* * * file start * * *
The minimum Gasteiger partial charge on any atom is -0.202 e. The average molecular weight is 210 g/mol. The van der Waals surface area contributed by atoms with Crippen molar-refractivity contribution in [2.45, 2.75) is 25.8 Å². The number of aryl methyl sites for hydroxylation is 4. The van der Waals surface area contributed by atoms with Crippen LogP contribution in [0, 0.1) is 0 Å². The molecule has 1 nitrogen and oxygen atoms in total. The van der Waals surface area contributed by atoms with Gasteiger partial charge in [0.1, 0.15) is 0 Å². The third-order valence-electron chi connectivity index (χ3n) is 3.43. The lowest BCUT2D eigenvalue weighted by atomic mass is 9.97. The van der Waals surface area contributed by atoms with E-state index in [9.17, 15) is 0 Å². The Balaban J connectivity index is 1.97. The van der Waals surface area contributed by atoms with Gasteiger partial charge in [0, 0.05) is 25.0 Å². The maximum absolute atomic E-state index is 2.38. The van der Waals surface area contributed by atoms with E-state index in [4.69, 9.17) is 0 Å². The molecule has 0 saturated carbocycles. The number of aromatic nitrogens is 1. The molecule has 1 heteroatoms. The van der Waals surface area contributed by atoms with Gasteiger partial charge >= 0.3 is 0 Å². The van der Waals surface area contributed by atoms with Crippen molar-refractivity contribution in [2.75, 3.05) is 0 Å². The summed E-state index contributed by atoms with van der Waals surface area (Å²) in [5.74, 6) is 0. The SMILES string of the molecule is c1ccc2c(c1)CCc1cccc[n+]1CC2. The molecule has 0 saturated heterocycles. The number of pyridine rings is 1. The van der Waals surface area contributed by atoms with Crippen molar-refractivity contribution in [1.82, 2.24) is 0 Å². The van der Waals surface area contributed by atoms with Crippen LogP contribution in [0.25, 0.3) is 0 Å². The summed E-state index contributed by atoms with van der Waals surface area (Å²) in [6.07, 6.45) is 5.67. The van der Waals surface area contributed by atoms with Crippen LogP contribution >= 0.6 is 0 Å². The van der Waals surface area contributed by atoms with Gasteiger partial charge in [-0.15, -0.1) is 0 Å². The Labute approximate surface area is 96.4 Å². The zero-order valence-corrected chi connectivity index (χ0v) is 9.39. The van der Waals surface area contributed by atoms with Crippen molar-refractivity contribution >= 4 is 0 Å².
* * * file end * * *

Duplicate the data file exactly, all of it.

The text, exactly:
The minimum Gasteiger partial charge on any atom is -0.202 e. The average molecular weight is 210 g/mol. The van der Waals surface area contributed by atoms with Crippen molar-refractivity contribution in [2.45, 2.75) is 25.8 Å². The number of aryl methyl sites for hydroxylation is 4. The van der Waals surface area contributed by atoms with Crippen LogP contribution in [0, 0.1) is 0 Å². The molecule has 1 nitrogen and oxygen atoms in total. The van der Waals surface area contributed by atoms with Gasteiger partial charge in [0.1, 0.15) is 0 Å². The third-order valence-electron chi connectivity index (χ3n) is 3.43. The lowest BCUT2D eigenvalue weighted by atomic mass is 9.97. The van der Waals surface area contributed by atoms with E-state index in [9.17, 15) is 0 Å². The Balaban J connectivity index is 1.97. The van der Waals surface area contributed by atoms with Gasteiger partial charge in [0, 0.05) is 25.0 Å². The maximum absolute atomic E-state index is 2.38. The van der Waals surface area contributed by atoms with E-state index in [4.69, 9.17) is 0 Å². The molecule has 0 saturated carbocycles. The number of aromatic nitrogens is 1. The molecule has 1 heteroatoms. The van der Waals surface area contributed by atoms with Gasteiger partial charge >= 0.3 is 0 Å². The van der Waals surface area contributed by atoms with Crippen molar-refractivity contribution in [2.75, 3.05) is 0 Å². The summed E-state index contributed by atoms with van der Waals surface area (Å²) in [5.74, 6) is 0. The SMILES string of the molecule is c1ccc2c(c1)CCc1cccc[n+]1CC2. The molecule has 0 saturated heterocycles. The number of pyridine rings is 1. The van der Waals surface area contributed by atoms with Crippen molar-refractivity contribution in [1.82, 2.24) is 0 Å². The van der Waals surface area contributed by atoms with Crippen LogP contribution in [0.25, 0.3) is 0 Å². The summed E-state index contributed by atoms with van der Waals surface area (Å²) in [6.07, 6.45) is 5.67. The van der Waals surface area contributed by atoms with Crippen LogP contribution >= 0.6 is 0 Å². The van der Waals surface area contributed by atoms with Gasteiger partial charge in [-0.15, -0.1) is 0 Å². The Labute approximate surface area is 96.4 Å². The zero-order valence-corrected chi connectivity index (χ0v) is 9.39. The van der Waals surface area contributed by atoms with Crippen molar-refractivity contribution >= 4 is 0 Å².